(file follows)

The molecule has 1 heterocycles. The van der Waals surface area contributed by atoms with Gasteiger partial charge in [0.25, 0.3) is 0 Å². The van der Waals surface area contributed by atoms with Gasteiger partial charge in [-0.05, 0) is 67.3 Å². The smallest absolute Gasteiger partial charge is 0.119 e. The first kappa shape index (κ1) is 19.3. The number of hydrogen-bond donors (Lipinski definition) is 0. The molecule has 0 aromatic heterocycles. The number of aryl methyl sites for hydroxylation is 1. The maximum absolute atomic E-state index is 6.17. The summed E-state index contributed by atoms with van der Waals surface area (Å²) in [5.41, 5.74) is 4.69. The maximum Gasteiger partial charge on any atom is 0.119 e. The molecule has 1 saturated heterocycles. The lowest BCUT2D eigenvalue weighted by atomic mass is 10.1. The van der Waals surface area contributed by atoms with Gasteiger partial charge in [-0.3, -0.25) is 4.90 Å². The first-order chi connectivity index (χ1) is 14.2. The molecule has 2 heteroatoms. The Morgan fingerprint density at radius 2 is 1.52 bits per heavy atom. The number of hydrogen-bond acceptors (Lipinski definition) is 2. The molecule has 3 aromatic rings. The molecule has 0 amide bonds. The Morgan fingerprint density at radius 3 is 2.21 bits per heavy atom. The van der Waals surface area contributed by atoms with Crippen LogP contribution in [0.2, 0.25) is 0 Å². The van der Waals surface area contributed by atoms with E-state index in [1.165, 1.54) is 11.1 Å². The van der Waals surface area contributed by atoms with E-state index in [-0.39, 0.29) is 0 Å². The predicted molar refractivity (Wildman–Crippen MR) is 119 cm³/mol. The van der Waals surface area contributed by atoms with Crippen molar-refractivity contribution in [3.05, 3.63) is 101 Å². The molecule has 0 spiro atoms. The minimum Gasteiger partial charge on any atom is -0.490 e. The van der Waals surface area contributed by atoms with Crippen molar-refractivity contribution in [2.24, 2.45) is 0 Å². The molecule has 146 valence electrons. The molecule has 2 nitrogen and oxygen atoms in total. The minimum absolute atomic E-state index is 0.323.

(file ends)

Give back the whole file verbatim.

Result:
The molecule has 1 heterocycles. The van der Waals surface area contributed by atoms with Gasteiger partial charge in [0.25, 0.3) is 0 Å². The van der Waals surface area contributed by atoms with Gasteiger partial charge in [-0.05, 0) is 67.3 Å². The smallest absolute Gasteiger partial charge is 0.119 e. The first kappa shape index (κ1) is 19.3. The number of hydrogen-bond donors (Lipinski definition) is 0. The molecule has 0 aromatic heterocycles. The number of aryl methyl sites for hydroxylation is 1. The maximum absolute atomic E-state index is 6.17. The summed E-state index contributed by atoms with van der Waals surface area (Å²) in [5.41, 5.74) is 4.69. The maximum Gasteiger partial charge on any atom is 0.119 e. The molecule has 1 saturated heterocycles. The lowest BCUT2D eigenvalue weighted by atomic mass is 10.1. The van der Waals surface area contributed by atoms with Gasteiger partial charge in [-0.3, -0.25) is 4.90 Å². The first-order chi connectivity index (χ1) is 14.2. The molecule has 2 heteroatoms. The Morgan fingerprint density at radius 2 is 1.52 bits per heavy atom. The number of hydrogen-bond acceptors (Lipinski definition) is 2. The molecule has 3 aromatic rings. The molecule has 0 amide bonds. The Morgan fingerprint density at radius 3 is 2.21 bits per heavy atom. The van der Waals surface area contributed by atoms with Crippen LogP contribution in [0.2, 0.25) is 0 Å². The van der Waals surface area contributed by atoms with E-state index in [1.165, 1.54) is 11.1 Å². The van der Waals surface area contributed by atoms with E-state index in [-0.39, 0.29) is 0 Å². The predicted molar refractivity (Wildman–Crippen MR) is 119 cm³/mol. The van der Waals surface area contributed by atoms with Crippen molar-refractivity contribution in [3.05, 3.63) is 101 Å². The molecule has 0 spiro atoms. The minimum Gasteiger partial charge on any atom is -0.490 e. The van der Waals surface area contributed by atoms with Crippen molar-refractivity contribution in [2.24, 2.45) is 0 Å². The molecule has 146 valence electrons. The molecule has 2 nitrogen and oxygen atoms in total. The minimum absolute atomic E-state index is 0.323.